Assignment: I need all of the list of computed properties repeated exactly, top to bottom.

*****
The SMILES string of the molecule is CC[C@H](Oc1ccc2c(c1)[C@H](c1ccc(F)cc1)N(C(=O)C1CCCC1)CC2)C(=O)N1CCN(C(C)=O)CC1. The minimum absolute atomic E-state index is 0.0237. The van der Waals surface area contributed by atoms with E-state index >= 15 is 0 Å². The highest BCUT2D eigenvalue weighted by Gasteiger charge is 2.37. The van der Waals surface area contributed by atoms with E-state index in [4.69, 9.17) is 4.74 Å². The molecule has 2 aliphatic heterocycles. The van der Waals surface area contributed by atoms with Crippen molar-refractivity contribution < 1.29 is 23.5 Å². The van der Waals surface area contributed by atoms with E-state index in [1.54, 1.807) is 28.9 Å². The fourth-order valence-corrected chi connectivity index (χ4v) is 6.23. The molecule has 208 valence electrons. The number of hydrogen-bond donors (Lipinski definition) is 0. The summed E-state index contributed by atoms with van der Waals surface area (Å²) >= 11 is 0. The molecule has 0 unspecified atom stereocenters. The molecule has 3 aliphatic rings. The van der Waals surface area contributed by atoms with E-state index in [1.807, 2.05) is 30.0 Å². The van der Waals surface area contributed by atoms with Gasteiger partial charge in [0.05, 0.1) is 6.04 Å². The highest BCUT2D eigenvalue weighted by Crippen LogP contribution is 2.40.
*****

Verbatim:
The SMILES string of the molecule is CC[C@H](Oc1ccc2c(c1)[C@H](c1ccc(F)cc1)N(C(=O)C1CCCC1)CC2)C(=O)N1CCN(C(C)=O)CC1. The minimum absolute atomic E-state index is 0.0237. The van der Waals surface area contributed by atoms with E-state index >= 15 is 0 Å². The highest BCUT2D eigenvalue weighted by Gasteiger charge is 2.37. The van der Waals surface area contributed by atoms with E-state index in [4.69, 9.17) is 4.74 Å². The molecule has 2 aliphatic heterocycles. The van der Waals surface area contributed by atoms with Crippen molar-refractivity contribution < 1.29 is 23.5 Å². The van der Waals surface area contributed by atoms with E-state index in [1.54, 1.807) is 28.9 Å². The fourth-order valence-corrected chi connectivity index (χ4v) is 6.23. The molecule has 208 valence electrons. The number of hydrogen-bond donors (Lipinski definition) is 0. The summed E-state index contributed by atoms with van der Waals surface area (Å²) >= 11 is 0. The molecule has 0 unspecified atom stereocenters. The molecule has 3 aliphatic rings. The van der Waals surface area contributed by atoms with E-state index in [1.807, 2.05) is 30.0 Å². The van der Waals surface area contributed by atoms with Gasteiger partial charge in [0.05, 0.1) is 6.04 Å². The highest BCUT2D eigenvalue weighted by Crippen LogP contribution is 2.40.